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New York

Susan Teller Gallery

Exhibition Detail
Coal & Steel, Sources & Uses
Curated by: Susan Teller
568 Broadway
NEW Room 502
New Yok, NY 10012


July 17th, 2012 - August 29th, 2012
 
Steel Industry Mural, Hugh MesibovHugh Mesibov, Steel Industry Mural,
1940, litho-crayon drawing on three attached sheets, 8 x 32 inches
© The Artist
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The exhibition Coal & Steel, Sources & Uses, is on view at the Susan Teller Gallery from July 17 through August 29, 2012. Showing are fifty paintings and works on paper by more than twenty American artists including Will Barnet, James Daugherty, Hugo Gellert, James Penney, Angelo Pinto, and Ben Shahn.
 

Coal mining and steel production, foundations of American industry, were strong sources of inspiration for artists of the 1930s, 40s, and 50s. During The Depression these male-dominated fields were fraught conflicting issues.  Were they dangerous, un-caring institutions that abused workers who were desperate for any employment, or were they sources of a living wage and the dignity of a day’s labor?

A great deal of the material here can be traced back to Harry Sternberg and his class at the Art Students League. Sternberg was awarded Guggenheim Grant study American industry in 1936. His monumental painting, Steel, 1937-38, is in the exhibition.

Riva Helfond, whose future husband Bill Barrett, was from Lansford, Pennsylvania, was Sternberg’s conduit to actual mines and mining communities, largely in the north-eastern, anthracite region. Sternberg made regular weekend trips taking members of his class: Blanche, Grambs, Helfond, Axel Horn, and Charles Keller. (Winifred Lubell went once, but there had been an accident a day or so before and so they returned home without doing any art work.) Keller also had connections to mines in North Carolina, Alex Horn to mines in West Virginia.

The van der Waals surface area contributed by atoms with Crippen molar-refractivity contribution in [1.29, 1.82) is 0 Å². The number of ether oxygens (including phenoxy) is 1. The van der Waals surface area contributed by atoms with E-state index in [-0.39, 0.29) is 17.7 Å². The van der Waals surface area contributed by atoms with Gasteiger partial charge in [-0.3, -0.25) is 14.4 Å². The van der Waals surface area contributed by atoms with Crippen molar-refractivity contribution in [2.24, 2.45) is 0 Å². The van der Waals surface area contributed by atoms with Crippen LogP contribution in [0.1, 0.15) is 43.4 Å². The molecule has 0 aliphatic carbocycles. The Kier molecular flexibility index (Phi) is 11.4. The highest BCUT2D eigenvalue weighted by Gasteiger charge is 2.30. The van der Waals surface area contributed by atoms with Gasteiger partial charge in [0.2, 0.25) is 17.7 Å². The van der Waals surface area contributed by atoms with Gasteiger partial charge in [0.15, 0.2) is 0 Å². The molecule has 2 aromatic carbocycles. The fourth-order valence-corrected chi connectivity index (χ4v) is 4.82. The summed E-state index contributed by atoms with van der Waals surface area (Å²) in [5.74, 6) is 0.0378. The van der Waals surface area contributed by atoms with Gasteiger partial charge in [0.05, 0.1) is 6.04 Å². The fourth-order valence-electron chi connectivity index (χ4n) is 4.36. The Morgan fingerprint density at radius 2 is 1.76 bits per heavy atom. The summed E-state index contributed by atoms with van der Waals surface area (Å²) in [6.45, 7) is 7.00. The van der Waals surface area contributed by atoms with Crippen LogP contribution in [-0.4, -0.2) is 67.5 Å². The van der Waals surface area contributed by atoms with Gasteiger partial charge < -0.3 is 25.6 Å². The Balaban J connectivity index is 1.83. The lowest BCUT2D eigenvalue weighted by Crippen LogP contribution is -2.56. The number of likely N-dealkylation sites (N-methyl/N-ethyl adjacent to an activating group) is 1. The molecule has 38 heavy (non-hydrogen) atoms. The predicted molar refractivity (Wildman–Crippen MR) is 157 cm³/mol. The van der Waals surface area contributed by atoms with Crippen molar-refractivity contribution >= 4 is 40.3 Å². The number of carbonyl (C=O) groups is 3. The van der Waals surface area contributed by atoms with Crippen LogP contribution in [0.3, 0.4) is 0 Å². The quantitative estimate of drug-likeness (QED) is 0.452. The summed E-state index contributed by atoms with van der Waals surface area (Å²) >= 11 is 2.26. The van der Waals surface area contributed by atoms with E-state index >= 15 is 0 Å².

In Philadelphia Michael J. Gallagher, himself from a mining family, lead the Work Progress Administration (WPA) Printmaking Shop. Hugh Mesibov was with him there in the later 1930s and in the 1940s Mesibov worked at Cramps Shipyard which was re-opened to make ships for the war effort and at it’s height employed 18,000 laborers.

While coal fed the furnaces of factories and homes, steel was used to build the factories themselves, the infrastructure of railroads, bridges, canals and skyscrapers. As the country entered World War II, steel was used to build the great ships and the machines of war, and then to re-build the American Dream as with Mitchell Siporin’s Railroaders, Lynd Ward’s Pipelines, and Fred Shane’s Clam Shell Dredge.

 

 

 

 

 

 

 

 

 

 

 

 

 

 


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